Trade Management & Profit Taking in Multi-Time Frame Setups
Author: James Ramelli / Alpha Shark Trading
We have discussed extensively the idea of using the Ichimoku Cloud and the system of triple confirmation to flag potential trading opportunities for binary options markets. The strategy centers around using the Ichimoku Cloud to flag breakouts on a faster signal from shorter time frames and then confirming those breakout signals on higher time frames. While these are signals work particularly well in binary options markets, a trader can improve their results even further by actively managing their trades rather than simply holding them all to expiry.
Many binary options traders know that these contracts give them a superior risk to reward setup and a more capital efficient way to approach a trade signal but fail to actively manage their binary options positions. Here we will review a triple confirmation setup and talk about how a trader can increase their profitability by choosing to manage the trade more actively.
First let’s review the trade setup. We flag the initial entry off the break of the cloud in the AUD/USD pair on the 15-min bar below. As we can see the trade saw some great follow-through after the signal but how do we know that this was a confirmed setup?
Confirming the setup we use out higher timeframes on the 4 hour, daily and weekly bar. If all of these higher time frames are also setting up in bullish territory we know that the breakout is confirmed. Higher time frame charts are below.
As we can see above the trade setup is confirmed and a trader would have looked for a long on the close of the breakout bar on the 15. In our last piece, we reviewed a trade that a trade might have used to take advantage of the signal. The trade is shown below.
Possible at the money setup: Buying the AUD/USD > 0.7680 Daily 3pm Binary option for $55
Risk: $55 per 1 lot
Reward: $45 per 1 lot
The risk and reward setup in this trade gives a trader a terrific way to approach this signal but we want to focus on what a trader can do to manage the trade before expiry. As we can see in the charts above the trade worked out well. Into the end of the day these options were trading significantly higher.
What most traders fail to realize is that as the value of their position increases the risk in the position also increases. Let’s say that this contract increased in value to $90. What is the traders new risk to reward setup look like?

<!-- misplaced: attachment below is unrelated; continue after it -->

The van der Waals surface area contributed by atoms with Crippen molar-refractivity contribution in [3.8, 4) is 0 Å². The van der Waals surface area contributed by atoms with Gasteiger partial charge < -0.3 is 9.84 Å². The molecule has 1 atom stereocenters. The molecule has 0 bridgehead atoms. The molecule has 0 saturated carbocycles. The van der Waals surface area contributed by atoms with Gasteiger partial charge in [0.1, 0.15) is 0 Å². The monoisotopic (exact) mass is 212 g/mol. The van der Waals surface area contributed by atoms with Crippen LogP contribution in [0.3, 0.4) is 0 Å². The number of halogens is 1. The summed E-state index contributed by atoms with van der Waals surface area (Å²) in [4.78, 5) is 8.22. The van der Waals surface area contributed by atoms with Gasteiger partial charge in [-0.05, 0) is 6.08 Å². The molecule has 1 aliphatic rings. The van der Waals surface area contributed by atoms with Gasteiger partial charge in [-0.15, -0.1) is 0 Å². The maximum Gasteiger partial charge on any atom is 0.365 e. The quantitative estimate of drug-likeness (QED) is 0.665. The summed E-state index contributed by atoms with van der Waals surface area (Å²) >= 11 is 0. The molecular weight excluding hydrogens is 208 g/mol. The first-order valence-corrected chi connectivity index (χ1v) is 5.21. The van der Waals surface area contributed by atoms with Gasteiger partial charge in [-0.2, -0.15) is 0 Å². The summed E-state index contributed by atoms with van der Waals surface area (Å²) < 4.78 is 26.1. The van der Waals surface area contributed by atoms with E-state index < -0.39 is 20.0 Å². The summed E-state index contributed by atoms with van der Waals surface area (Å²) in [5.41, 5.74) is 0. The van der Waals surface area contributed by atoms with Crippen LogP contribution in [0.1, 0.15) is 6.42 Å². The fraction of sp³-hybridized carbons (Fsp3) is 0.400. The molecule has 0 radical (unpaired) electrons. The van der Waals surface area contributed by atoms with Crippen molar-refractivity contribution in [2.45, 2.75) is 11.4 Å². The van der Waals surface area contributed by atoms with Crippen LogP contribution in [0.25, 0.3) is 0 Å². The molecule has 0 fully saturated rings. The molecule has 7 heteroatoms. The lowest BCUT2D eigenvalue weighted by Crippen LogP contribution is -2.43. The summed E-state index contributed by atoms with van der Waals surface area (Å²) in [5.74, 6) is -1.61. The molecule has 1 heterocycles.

Risk: $90 per 1 lot
Reward: $10 per 1 lot
The trader is now holding $90 worth of risk to extract another $10 in profit out of the trade. At this price level does it still make sense to hold the position? Generally, traders only ask themselves if the ratio makes sense at the onset of the trade but fail to reevaluate this as the trade continues. This shows poor risk management.
Remember, risk management is the most important aspect of a trader’s trading plan so it’s important to constantly ask if a setups reward to risk ratio still makes sense. In the example above it clearly no longer makes sense and a trader should probably look to take an exit.
Place out profit targets at the onset of the trade can help a trade manage this risk. For the trade example above a trade might choose to place targets every $10 higher until they are out of the trade and can also choose to widen these out. Since binary options have fixed payoff amounts a trader can only place out targets up to a certain point but managing a trade this way forces a trader to lock in profits as the trade moves in their favor. Managing profits is the same as managing risk and a trader should mindful of this always.
This can give a trader even more control over their risk and reward profiles than simply holding until expiry and acts to compound the risk management and capital efficiency already inherent in binary options.
This type of management should be used for all binary options trades. A trader can determine for themselves how wide their targets should be but all traders should be using them. Being an active risk manager is essential to trading success and holding every trade to expiry is not a good example of active risk management.
Nadex Risk Disclaimer
Trading on Nadex involves financial risk and may not be appropriate for all investors. The information presented here is for information and educational purposes only and should not be considered an offer or solicitation to buy or sell any financial instrument on Nadex or elsewhere. Any trading decisions that you make are solely your responsibility. Past performance is not indicative of future results. Nadex instruments include forex, stock indexes, commodity futures, and economic events.
Nadex binary options and spreads can be volatile and investors risk losing their investment on any given transaction. However, the limited-risk nature of Nadex contracts ensures investors cannot lose more than the cost to enter the transaction. Nadex is subject to U.S. regulatory oversight by the CFTC.